The Modern Spirit of Asia is a book about India and China and the ways in which they have been transformed by Western imperial modernity. In my understanding, the onset of modernity is located in the nineteenth century and is characterized politically by the emergence of the nation-state, economically by industrialization, and ideologically by an emphasis on progress and liberation; “imperial modernity” is the formation of modernity under conditions of imperialism. This book is an essay in comparative historical sociology, informed by anthropological theory. Comparative historical sociology of culture is a field that was founded by Max Weber and practiced by his followers, of whom the late Robert Bellah and the late S.N. Eisenstadt are among the best known. It has been connected to interpretive anthropological theory and to insights gained in ethnography, especially in the work of Clifford Geertz.
Posts Tagged ‘spirituality’
In an essay published at the Atlantic online, TIF editor-at-large Steven Barrie-Anthony urges politicians and pundits to pay closer attention to “spiritual but not religious” voters as a potentially influential bloc.
Tanya Marie Luhrmann is a psychological anthropologist and a Professor of Anthropology at Stanford University. Her work explores how people come to experience nonmaterial objects such as God as present and real, and how different understandings of the mind affect mental experience. She is the author, most recently, of When God Talks Back (Knopf, 2012), which The New York Times Book Review called “the most insightful study of evangelical religion in many years,” and of other books including Of Two Minds (Knopf, 2000), The Good Parsi (Harvard, 1996), and Persuasions of the Witch’s Craft (Harvard, 1989). Her latest project, supported by the SSRC’s New Directions in the Study of Prayer initiative, builds on and extends her research for When God Talks Back, taking her to India and Africa. On a recent rainy afternoon in Palo Alto, I spoke with Luhrmann about her work and its new directions.
I am one of those evangelicals who, in Professor Marcia Pally’s words, have “left the right.” As a former President-elect of the Christian Coalition of America, I resigned that position and all other positions that would box me into ideologies that were becoming insidiously narrow and negative. As a 64-year-old pastor, I may not yet be representative of my generation or profession in my political openness, but I am one of a growing number of white evangelicals who are making biblically-based decisions on an issue-by-issue basis, in a wider circle of conversations than ever. We are put off by the “hardening of the categories” that is stifling not only intellectually, but also spiritually.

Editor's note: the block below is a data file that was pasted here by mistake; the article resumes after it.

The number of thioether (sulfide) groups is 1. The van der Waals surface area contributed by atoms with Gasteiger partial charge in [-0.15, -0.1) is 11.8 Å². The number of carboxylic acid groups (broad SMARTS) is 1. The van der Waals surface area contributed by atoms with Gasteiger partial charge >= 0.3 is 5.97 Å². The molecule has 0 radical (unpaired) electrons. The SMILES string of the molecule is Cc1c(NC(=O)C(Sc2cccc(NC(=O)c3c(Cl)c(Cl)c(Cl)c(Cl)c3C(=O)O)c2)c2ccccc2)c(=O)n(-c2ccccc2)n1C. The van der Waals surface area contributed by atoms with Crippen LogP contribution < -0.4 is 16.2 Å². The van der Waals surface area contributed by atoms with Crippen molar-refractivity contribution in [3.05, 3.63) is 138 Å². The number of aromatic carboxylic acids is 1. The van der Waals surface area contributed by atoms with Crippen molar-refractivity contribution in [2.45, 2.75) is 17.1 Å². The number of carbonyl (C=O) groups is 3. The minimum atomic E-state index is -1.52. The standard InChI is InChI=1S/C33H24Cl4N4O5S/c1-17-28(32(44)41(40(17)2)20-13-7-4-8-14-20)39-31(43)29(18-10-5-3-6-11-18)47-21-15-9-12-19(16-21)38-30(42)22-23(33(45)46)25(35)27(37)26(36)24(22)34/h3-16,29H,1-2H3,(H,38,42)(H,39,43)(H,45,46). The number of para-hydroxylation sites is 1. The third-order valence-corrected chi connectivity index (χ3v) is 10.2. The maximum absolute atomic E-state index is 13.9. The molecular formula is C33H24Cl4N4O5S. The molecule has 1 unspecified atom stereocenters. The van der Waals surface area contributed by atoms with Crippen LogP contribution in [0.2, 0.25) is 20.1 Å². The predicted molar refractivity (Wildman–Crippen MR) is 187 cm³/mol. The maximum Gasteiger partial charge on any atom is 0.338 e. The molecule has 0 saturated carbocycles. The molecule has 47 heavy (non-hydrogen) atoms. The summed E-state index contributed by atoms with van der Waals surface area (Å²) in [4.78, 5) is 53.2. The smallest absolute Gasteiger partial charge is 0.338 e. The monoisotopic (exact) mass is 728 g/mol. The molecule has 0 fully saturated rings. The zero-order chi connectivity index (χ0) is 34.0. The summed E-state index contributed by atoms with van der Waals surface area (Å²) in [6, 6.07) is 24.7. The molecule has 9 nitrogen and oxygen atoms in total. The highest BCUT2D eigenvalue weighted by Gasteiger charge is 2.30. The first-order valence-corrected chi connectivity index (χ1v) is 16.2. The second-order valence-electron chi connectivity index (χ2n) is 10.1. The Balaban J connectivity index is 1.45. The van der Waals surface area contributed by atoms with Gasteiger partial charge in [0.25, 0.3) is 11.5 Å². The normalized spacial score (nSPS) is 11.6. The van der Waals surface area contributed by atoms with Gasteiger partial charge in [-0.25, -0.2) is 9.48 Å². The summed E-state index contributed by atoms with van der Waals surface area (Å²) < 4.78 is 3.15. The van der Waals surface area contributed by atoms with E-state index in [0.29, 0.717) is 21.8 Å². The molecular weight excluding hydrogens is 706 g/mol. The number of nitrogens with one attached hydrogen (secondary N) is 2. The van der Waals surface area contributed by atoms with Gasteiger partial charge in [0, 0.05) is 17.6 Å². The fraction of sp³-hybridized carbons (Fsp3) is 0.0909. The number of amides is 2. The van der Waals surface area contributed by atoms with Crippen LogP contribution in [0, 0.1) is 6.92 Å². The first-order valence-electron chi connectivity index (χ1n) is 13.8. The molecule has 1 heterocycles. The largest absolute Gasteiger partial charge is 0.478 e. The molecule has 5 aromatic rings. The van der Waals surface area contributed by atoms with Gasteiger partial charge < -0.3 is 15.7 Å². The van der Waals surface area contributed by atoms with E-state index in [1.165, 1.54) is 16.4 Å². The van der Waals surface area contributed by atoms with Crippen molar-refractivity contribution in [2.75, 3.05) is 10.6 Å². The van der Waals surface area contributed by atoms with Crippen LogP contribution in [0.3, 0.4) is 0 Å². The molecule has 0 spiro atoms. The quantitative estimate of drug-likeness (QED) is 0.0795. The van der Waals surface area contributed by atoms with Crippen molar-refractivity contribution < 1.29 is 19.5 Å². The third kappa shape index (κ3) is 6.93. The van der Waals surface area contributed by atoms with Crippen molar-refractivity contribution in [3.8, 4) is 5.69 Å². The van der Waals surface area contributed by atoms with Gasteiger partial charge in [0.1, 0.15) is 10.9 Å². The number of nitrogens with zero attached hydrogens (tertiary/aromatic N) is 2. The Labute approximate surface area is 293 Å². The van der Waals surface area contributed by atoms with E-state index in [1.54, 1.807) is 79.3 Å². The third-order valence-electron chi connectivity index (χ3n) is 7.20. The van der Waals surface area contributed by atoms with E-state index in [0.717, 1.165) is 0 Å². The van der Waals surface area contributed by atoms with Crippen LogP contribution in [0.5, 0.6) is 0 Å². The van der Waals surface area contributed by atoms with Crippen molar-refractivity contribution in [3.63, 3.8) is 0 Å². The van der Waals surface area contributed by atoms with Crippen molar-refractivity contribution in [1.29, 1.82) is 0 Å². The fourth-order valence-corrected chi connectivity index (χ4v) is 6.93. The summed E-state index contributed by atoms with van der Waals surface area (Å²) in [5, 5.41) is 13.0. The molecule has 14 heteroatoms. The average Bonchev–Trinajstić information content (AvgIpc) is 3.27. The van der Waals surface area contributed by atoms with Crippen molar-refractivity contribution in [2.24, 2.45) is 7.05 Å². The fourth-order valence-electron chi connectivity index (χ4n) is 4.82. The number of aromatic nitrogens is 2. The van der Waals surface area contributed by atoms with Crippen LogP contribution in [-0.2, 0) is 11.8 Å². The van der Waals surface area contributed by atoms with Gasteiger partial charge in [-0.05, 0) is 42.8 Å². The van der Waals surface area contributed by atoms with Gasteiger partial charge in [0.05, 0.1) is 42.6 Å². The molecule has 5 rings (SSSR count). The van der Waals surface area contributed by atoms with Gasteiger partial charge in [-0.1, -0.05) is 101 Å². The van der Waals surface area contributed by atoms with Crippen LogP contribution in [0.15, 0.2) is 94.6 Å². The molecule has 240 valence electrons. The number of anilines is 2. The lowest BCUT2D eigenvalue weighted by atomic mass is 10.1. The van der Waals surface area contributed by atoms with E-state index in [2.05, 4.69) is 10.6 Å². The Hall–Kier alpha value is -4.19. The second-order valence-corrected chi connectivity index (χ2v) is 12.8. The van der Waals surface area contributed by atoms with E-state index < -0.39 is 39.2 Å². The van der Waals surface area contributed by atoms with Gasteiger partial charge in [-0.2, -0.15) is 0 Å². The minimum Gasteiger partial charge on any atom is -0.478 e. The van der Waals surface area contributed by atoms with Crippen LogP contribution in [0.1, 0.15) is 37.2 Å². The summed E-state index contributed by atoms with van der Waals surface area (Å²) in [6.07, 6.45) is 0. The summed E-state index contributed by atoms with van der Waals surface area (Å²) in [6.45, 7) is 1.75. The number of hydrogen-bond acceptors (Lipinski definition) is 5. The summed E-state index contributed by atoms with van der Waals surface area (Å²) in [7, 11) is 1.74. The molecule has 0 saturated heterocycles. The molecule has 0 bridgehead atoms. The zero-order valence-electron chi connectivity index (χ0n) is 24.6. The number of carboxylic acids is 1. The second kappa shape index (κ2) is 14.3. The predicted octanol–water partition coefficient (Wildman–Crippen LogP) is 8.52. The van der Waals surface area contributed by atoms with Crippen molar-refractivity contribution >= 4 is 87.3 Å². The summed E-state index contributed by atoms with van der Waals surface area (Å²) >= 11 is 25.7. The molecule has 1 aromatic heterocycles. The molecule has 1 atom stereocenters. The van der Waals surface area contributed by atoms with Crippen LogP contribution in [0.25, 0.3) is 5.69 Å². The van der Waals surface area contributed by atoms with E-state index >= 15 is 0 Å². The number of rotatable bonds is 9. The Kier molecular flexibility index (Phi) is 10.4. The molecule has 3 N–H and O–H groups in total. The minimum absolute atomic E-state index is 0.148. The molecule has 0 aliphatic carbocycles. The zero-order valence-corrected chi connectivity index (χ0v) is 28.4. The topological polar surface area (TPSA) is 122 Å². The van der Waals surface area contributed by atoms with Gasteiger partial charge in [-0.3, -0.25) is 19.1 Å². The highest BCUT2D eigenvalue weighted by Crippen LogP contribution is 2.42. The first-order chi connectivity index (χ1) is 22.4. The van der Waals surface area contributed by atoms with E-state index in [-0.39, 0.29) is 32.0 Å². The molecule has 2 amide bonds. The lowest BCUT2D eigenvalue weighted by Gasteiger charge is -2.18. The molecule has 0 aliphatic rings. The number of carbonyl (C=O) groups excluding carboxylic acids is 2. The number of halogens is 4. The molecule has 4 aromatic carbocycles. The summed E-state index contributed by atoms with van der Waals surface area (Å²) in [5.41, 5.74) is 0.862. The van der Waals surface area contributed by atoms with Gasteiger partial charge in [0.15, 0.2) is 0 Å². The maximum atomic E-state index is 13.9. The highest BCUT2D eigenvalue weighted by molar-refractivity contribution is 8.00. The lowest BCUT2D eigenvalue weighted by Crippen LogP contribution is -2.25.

Over the past decade, scholarly inquiry into contemporary religion has moved from an understanding of religion as waning in the face of ongoing secularization toward a focus on the mutual constitution and interaction of religious and secular that underpins both the ideology of secularism and modern religiosity. This has produced pathbreaking research into the dynamics of religious transformation and generated deeper insights into the relation between religion and modernity. Importantly, these insights yield a new theoretical standpoint that transcends secularist ideologies according to which religion is bound to disappear—or at least to retreat into the private sphere—yet at the same time makes these ideologies subject to investigation. The fact that public debates about the so-called resurgence of religion often affirm the fault lines between “religious” and “secular” positions testifies to the fruitfulness of this new standpoint.
After discussing the general contours of the sociology of religion in Germany today (see part 1), I had a chance to ask Hubert Knoblauch about some of his own research. In recent years, Knoblauch, who works in the phenomenological tradition started by Alfred Schütz, has been preoccupied with spirituality, popular religion, and near-death experiences.
But why, first of all, is this subject a significant one? And why does it appear especially pertinent at precisely the present moment? To begin with, growing numbers of “religious nones,” that is, people who have limited or no religious affiliation yet still claim to believe in some kind of divinity, signal an unprecedented shift in the American religious landscape, and many scholars who have sought to understand this phenomenon have indicated that something like “spirituality” might capture an important aspect of their outlook, if not their “identity.” We, for our part, certainly agree that this is a socially significant shift. Yet we also note that much of the interpretation and ensuing discussion about the “religious nones” draws upon and continues to assert uninvestigated understandings of religion and spirituality, where we would argue that the shifts underway should elicit some reconsideration of the terms that are deployed to analyze and interpret this allegedly “new” phenomenon.